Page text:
Teresa Collett, School of Law, wrote an article, “Applying Catholic teaching: Family life,” which appeared in the Oct. 8 issue of The Catholic Spirit. The article is the 10th in a 13-part series of the U.S. bishops’ 2007 document “Forming Consciences for Faithful Citizenship: A Call to Political Responsibility from the Catholic Bishops of the United States.”
Talia Nadir, O’Shaughnessy-Frey Library Center, and Dr. Debra Petersen, College of Arts and Sciences (Communication and Journalism Department), presented a panel session, “Embedded Librarians: Librarian and Faculty Partnerships,” at the second annual Metronet Information Literacy Project Conference on “Information Literacy: The Bridge to College Readiness” June 20 at the University of Minnesota. Also at the conference, Donna Nix, Keffer Library, moderated a panel titled “High School and College Connections”; speakers on the panel were from Macalester and Concordia. Nadir and Nix also served on the planning committee for the conference.
Dr. Mark Neuzil, College of Arts and Sciences (Communication and Journalism Department), won second prize in the Society of Environmental Journalists annual awards for online journalism during the four-day Minnpost series "Ethanol in Minnesota." The series, which ran in January, was written by Neuzil and Ron Way. The award was announced this month at the SEJ's annual conference in Roanoke, Va. The awards committee said: "In Neuzil's entry, judges liked that the slide show was edited to tell a story, instead of just offering several slides on a theme. It was the only entry to do so. Of all the entries, they decided this one had the best display of video and the best video, too.” Among the attendees were Virginia Gov. Tim Kaine, West Virginia Gov. Joe Manchin III and singer Kathy Mattea. The SEJ, with 1,400 members, is the only U.S.- based membership organization of working journalists dedicated to improvements in environmental reporting.
Dr. Thomas Dillon Redshaw, College of Arts and Sciences (English Department), attended the 32nd annual meeting of the Midwest Regional American Conference for Irish Studies Oct. 10-11 at Metropolitan State University in St. Paul. He delivered a paper on the poet John Montague’s recent memoirs, titled “Rebel Lover: The Making of Montague,” and took part in a reading by Irish-American poets at the Central St. Paul Public Library.
Dani Roach, O’Shaughnessy-Frey Library Center, has been named to the National Information Standards Organization’s Cost of Resource Exchange Working Group. This group of nationally recognized experts from libraries and vendors is charged with developing standards that will facilitate the exchange of cost, fund, vendor and invoice information among integrated library systems, business systems, electronic resource management systems and other interested parties, such as subscription agents. The standards are intended to promote seamless linking among these systems to minimize duplication of data entry. The committee has three goals: define and develop a list of data elements exchanged among these systems; create transport protocol useful for moving the data elements among these systems; and develop “use cases,” which will aid users in understanding the capabilities of the protocols. The selection process for membership in NISO committees is competitive.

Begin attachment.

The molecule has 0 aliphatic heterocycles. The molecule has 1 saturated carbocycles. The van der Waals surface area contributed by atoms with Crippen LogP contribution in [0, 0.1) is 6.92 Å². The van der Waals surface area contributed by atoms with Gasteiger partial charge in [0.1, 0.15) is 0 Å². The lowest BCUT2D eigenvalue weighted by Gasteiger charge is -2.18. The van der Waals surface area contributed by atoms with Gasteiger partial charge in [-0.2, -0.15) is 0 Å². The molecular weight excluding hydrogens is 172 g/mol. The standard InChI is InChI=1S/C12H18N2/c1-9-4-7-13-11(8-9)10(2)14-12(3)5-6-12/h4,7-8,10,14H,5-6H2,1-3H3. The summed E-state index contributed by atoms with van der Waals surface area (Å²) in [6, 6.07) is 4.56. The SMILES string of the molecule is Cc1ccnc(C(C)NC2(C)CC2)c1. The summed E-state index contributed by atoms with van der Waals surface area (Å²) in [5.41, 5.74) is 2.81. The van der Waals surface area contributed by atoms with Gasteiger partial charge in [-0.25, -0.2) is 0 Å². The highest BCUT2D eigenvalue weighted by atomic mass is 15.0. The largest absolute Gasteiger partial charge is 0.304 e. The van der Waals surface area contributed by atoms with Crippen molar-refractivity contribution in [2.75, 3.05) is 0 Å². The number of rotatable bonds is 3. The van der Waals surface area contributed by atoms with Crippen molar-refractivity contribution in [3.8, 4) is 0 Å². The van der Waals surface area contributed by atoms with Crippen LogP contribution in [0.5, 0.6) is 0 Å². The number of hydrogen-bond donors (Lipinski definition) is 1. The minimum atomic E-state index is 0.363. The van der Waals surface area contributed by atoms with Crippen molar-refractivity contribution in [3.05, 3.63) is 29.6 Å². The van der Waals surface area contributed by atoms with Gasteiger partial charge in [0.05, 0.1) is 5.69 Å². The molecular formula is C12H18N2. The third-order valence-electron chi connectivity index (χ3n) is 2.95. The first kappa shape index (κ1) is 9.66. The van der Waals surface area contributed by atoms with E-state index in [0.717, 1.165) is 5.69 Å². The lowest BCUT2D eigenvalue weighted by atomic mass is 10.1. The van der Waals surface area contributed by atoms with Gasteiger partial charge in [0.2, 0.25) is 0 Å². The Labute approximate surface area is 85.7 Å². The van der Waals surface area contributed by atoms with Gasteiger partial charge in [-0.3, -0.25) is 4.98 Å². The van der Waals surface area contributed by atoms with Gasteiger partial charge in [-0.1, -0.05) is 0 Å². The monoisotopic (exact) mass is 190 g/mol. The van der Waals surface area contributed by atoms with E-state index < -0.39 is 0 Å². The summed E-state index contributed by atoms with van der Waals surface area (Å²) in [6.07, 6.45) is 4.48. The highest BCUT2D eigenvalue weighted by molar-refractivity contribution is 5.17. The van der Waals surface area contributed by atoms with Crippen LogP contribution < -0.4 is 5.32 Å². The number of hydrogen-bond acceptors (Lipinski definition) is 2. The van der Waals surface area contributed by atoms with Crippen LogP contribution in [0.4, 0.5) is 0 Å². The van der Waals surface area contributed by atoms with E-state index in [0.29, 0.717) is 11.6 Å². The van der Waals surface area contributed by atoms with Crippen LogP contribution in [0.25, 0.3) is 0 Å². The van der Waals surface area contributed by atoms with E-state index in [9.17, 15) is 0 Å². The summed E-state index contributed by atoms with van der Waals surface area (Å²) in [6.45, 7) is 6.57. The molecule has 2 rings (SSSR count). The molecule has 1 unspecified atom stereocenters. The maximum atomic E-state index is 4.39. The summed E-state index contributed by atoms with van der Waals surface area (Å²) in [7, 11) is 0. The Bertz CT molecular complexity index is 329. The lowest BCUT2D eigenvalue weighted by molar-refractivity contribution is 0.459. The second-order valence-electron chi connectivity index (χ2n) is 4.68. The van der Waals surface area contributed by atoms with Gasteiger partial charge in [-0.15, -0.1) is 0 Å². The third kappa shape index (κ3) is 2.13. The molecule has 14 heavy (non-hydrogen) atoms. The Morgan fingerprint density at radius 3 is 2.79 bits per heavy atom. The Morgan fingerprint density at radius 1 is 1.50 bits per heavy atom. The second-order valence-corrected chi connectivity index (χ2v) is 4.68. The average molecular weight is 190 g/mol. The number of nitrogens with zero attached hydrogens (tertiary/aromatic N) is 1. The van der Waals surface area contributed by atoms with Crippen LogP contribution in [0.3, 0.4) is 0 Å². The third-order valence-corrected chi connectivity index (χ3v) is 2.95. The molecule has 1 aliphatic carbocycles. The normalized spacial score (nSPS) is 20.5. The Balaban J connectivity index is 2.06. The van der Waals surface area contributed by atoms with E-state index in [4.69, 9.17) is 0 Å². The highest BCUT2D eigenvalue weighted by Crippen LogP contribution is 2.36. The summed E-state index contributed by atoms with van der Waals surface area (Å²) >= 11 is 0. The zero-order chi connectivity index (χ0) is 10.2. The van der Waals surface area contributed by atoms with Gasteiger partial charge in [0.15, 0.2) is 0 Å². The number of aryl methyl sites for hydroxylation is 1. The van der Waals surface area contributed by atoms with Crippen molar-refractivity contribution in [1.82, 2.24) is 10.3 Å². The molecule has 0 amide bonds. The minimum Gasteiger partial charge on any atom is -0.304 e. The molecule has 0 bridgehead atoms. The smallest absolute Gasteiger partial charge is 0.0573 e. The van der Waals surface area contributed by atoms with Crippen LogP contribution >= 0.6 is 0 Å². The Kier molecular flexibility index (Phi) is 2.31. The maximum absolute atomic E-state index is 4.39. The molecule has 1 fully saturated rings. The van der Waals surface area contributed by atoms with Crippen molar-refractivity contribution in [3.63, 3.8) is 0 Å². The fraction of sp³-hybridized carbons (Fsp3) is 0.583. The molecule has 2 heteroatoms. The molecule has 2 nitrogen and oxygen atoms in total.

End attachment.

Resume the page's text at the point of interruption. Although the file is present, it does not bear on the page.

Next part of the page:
For the second time in its history, one of the personal essays with which New Hibernia Review customarily opens has been selected as one of the year’s notable essays by the editors of the Best American Essay series. “Tourmakeady Snow” by Christine Cusick of Seton Hill University (winter 2007) is a memoir that tells of a trip the author took to Ireland with her father not long after he was widowed; to quote from the editors’ note, “ Although there was no agenda to visit her grandfather's home town of Tourmakeady, County Mayo, the family found themselves inexplicably drawn there – where together, they faced an old and unadmitted wound that could, at last, begin to heal.” The Best American Essays 2008 volume was edited by New Yorker staff writer Adam Gopnik, and the series editors consider thousands of essays each year. Eamonn Wall’s personal essay “The Black Hills, The Gorey Road,” which appeared in the winter 1998 issue, also was selected as a notable essay in 1999.